Let me introduce myself first. My name is Karl Høybye and I run the YouTube channel “HappyCamper” where I fly helicopters and share my thoughts, mainly on X-Plane.
About 4 weeks ago I went to Canada on vacation and I took the opportunity to go flying in the beautiful mountains of British Columbia while I was there. I had for a long time been following a helicopter instructor by the name of “Pilot Yellow” on YouTube.
His name is Mischa and he makes vlogs showing his journeys as a helicopter pilot and instructor in British Columbia. After arranging a time and date I arrived at the airport for my first ever flight in the pilot seat of a real helicopter and I was thrilled to say the least.
The helicopter for the day was the Schweizer 300CBi which is a very small piston engine two-seater helicopter.
The Schweizer is a perfect training helicopter due to its low cost because of the simplicity and its great safety records. We dragged the little helicopter out of the hangar and placed it on the grass ready for departure.
After a quick safety brief, I climbed on in and buckled the seatbelt. Mischa handed me the checklist so I could follow along and went through the startup procedure. The small helicopter almost feels like a lawnmower when starting it but quickly the rotors start to spin incredibly fast.
We checked the emergency frequency for Abbotsford airport and then contacted the tower. They cleared us for the northwest VFR departure which as suggested by the name follows landmarks in a northwestern direction until out of the airspace.
After takeoff, Mischa handled the cyclic to me and we did some simple turns. After a few minutes, he hands over the collective and rudders to me too and we perform a few climbs and descends with the last one leading up to the top of an 1800-foot mountain known as Red Mountain. Here he takes back controls and brings the small helicopter in to an equally small helipad serving as the only access to a radio tower.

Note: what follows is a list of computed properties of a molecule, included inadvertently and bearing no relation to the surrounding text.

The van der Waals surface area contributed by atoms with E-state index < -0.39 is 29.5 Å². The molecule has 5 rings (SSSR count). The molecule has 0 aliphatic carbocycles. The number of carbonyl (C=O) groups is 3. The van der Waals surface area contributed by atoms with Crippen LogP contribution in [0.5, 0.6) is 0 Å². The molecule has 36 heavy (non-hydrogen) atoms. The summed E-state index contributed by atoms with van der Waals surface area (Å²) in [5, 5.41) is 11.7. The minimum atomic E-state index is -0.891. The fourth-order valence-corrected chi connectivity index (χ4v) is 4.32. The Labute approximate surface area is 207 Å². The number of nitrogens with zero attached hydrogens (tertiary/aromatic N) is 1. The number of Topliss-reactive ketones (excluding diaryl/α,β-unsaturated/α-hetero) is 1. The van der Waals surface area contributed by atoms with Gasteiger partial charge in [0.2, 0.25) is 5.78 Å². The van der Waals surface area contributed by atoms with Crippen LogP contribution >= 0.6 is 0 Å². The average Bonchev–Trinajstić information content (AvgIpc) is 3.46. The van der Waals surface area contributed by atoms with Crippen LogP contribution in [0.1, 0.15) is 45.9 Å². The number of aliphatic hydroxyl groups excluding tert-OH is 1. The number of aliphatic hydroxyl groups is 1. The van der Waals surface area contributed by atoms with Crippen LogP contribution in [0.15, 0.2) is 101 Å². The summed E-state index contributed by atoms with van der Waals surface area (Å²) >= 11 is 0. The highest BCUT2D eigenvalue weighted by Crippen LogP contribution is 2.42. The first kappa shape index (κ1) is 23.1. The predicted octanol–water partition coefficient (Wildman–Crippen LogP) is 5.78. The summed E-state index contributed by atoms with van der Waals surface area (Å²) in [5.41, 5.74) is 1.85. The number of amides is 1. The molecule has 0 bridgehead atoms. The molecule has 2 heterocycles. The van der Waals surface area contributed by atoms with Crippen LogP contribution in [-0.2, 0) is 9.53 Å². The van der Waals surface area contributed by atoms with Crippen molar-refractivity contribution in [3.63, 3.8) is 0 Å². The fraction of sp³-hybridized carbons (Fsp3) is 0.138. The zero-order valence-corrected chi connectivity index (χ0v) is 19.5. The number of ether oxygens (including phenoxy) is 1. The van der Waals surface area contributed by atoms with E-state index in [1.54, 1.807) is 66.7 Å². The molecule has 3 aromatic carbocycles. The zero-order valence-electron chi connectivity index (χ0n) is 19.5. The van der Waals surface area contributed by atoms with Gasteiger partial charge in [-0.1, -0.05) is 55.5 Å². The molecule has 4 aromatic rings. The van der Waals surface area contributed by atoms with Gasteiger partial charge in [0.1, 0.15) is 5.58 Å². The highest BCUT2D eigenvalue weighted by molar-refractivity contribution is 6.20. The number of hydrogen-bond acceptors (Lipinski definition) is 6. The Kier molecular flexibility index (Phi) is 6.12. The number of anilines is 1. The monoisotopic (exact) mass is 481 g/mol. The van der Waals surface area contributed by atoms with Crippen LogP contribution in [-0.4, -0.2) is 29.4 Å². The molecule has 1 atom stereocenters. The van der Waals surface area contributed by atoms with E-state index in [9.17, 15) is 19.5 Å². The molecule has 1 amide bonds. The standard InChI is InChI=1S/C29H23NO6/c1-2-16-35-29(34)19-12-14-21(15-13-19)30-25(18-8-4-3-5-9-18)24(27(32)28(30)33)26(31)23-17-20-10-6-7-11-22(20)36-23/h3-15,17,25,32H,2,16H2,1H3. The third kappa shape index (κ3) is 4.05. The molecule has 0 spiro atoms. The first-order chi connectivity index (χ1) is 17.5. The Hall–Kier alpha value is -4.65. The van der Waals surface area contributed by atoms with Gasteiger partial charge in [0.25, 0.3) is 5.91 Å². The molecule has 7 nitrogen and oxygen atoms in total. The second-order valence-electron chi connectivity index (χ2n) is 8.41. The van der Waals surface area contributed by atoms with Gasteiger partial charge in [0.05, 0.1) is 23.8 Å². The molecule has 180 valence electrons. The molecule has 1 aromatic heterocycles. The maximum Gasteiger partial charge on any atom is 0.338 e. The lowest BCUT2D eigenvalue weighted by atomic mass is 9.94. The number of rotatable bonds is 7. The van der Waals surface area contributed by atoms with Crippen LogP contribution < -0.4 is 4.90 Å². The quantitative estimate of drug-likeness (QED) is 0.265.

We quickly took off again and set course northwest bound towards a few mountains with open spots where the dense forest has been cleared by lumberjacks. With me at the controls he pointed at the end of a dirt road used by logging trucks during their operations in the hills.
He then told me to set up for an approach requiring a sharp 180-degree turn to avoid a hill. We descent through the turn, trying to stay coordinated. At about 50 knots and 200 feet above the landing spot Mischa takes back controls and shows exactly why helicopters are as awesome as they are.
In one simple, smooth movement he swoops the helicopter down in between the few trees that survived the lumberjacks and puts the helicopter down on the dirt road.
We then took off once again this time heading south back towards the airport following the right bank of a river. After passing over stave falls Mischa took controls once again and picked a spot on the ground followed. “Let’s do a power recovery auto down on to that beach” This got me quite excited since this maneuver always looks fun on video so of course it was going to be in real life.
Mischa lowered the collective and rolled the throttle off and within less than a second we were descending quickly towards the ground leaving the ears popping. He set up flying slightly left of the desired landing spot to better control the distance and not overshoot the spot.
At 200 feet, he did a sharp 60-degree turn right and started the flare as soon as the turn was complete. The throttle got rolled on again and the helicopter leveled out in a solid hover 5 feet above the middle of the beach which is roughly 90 by 150 feet.
As soon as we took off once again, I got the controls and we quickly arrived at Glen Valley which is a group of fields with very few houses that is used as a training location for helicopters not to congest the airport too much.
At this point Mischa said he was excited to see how I was going to hover since he was impressed with my flying just doing turns and climbs/descends. I kept the controls through the entire approach phase and I still have this mental image of the helicopter going along at 30 knots about 50 feet above the grass field but flying at an almost 90-degree left yaw. This was the point I experienced translational lift in real life.
It also very quickly became clear how muscle memory was so important. In my simulator setup, I have a throttle set up so when I pull it towards me it raises collective just like a real collective. My stick is also setup like a real stick except I twist my stick to yaw since I don’t have any pedals.
This meant that I had to actively think about what my legs had to do with the rudders every time I had to correct. That made the process very slow and when deaccelerating through translational lift where everything happens so fast I was always about a second late with my rudder input.